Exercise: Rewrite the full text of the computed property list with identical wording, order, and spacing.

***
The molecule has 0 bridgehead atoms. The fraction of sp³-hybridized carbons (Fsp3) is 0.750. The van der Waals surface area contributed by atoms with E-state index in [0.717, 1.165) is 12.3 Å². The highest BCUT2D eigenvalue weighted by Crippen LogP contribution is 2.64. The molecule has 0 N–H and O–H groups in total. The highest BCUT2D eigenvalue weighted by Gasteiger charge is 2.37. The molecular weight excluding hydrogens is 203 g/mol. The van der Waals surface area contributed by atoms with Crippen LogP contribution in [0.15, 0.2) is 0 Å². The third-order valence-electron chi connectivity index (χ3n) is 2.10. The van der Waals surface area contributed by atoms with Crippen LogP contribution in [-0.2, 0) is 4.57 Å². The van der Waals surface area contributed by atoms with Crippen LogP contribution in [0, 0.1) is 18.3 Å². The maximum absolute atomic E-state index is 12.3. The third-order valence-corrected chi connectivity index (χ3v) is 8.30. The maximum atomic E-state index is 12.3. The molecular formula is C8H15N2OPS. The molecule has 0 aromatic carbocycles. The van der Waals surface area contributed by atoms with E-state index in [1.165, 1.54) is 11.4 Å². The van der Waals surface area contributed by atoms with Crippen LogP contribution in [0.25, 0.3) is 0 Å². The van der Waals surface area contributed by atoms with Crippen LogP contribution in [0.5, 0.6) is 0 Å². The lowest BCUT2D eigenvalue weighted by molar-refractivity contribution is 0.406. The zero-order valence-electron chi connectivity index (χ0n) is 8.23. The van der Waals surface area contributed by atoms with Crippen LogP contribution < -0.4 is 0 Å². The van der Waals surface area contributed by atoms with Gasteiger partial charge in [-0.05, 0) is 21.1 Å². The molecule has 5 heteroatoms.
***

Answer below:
The molecule has 0 bridgehead atoms. The fraction of sp³-hybridized carbons (Fsp3) is 0.750. The van der Waals surface area contributed by atoms with E-state index in [0.717, 1.165) is 12.3 Å². The highest BCUT2D eigenvalue weighted by Crippen LogP contribution is 2.64. The molecule has 0 N–H and O–H groups in total. The highest BCUT2D eigenvalue weighted by Gasteiger charge is 2.37. The molecular weight excluding hydrogens is 203 g/mol. The van der Waals surface area contributed by atoms with Crippen LogP contribution in [0.15, 0.2) is 0 Å². The third-order valence-electron chi connectivity index (χ3n) is 2.10. The van der Waals surface area contributed by atoms with Crippen LogP contribution in [-0.2, 0) is 4.57 Å². The van der Waals surface area contributed by atoms with Crippen LogP contribution in [0, 0.1) is 18.3 Å². The maximum absolute atomic E-state index is 12.3. The third-order valence-corrected chi connectivity index (χ3v) is 8.30. The maximum atomic E-state index is 12.3. The molecular formula is C8H15N2OPS. The molecule has 0 aromatic carbocycles. The van der Waals surface area contributed by atoms with E-state index in [1.165, 1.54) is 11.4 Å². The van der Waals surface area contributed by atoms with Crippen LogP contribution in [0.25, 0.3) is 0 Å². The van der Waals surface area contributed by atoms with Crippen LogP contribution in [0.5, 0.6) is 0 Å². The lowest BCUT2D eigenvalue weighted by molar-refractivity contribution is 0.406. The zero-order valence-electron chi connectivity index (χ0n) is 8.23. The van der Waals surface area contributed by atoms with Crippen LogP contribution < -0.4 is 0 Å². The van der Waals surface area contributed by atoms with Gasteiger partial charge in [-0.05, 0) is 21.1 Å². The molecule has 5 heteroatoms.